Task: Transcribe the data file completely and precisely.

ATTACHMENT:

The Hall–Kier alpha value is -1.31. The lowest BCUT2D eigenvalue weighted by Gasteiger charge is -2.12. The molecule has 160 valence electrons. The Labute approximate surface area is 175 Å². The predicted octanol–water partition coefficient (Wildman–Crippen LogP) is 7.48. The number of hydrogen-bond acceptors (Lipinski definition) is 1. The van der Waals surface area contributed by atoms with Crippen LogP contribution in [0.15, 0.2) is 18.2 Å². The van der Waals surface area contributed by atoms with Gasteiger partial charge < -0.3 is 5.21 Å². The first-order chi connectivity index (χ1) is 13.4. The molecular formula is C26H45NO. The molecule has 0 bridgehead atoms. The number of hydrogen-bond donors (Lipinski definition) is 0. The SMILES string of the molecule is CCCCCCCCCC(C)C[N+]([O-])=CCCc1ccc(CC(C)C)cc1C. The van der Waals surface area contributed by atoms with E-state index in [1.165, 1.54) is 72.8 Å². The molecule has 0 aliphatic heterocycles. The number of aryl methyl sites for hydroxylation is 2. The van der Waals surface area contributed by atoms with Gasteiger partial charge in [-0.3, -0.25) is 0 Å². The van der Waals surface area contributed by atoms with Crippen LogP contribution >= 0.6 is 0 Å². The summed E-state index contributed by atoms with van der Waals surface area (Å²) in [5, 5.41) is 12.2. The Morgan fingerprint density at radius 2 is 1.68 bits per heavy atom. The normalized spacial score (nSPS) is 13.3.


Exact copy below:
The Hall–Kier alpha value is -1.31. The lowest BCUT2D eigenvalue weighted by Gasteiger charge is -2.12. The molecule has 160 valence electrons. The Labute approximate surface area is 175 Å². The predicted octanol–water partition coefficient (Wildman–Crippen LogP) is 7.48. The number of hydrogen-bond acceptors (Lipinski definition) is 1. The van der Waals surface area contributed by atoms with Crippen LogP contribution in [0.15, 0.2) is 18.2 Å². The van der Waals surface area contributed by atoms with Gasteiger partial charge < -0.3 is 5.21 Å². The first-order chi connectivity index (χ1) is 13.4. The molecular formula is C26H45NO. The molecule has 0 bridgehead atoms. The number of hydrogen-bond donors (Lipinski definition) is 0. The SMILES string of the molecule is CCCCCCCCCC(C)C[N+]([O-])=CCCc1ccc(CC(C)C)cc1C. The van der Waals surface area contributed by atoms with E-state index in [1.165, 1.54) is 72.8 Å². The molecule has 0 aliphatic heterocycles. The number of aryl methyl sites for hydroxylation is 2. The van der Waals surface area contributed by atoms with Gasteiger partial charge in [-0.3, -0.25) is 0 Å². The van der Waals surface area contributed by atoms with Crippen LogP contribution >= 0.6 is 0 Å². The summed E-state index contributed by atoms with van der Waals surface area (Å²) in [5, 5.41) is 12.2. The Morgan fingerprint density at radius 2 is 1.68 bits per heavy atom. The normalized spacial score (nSPS) is 13.3.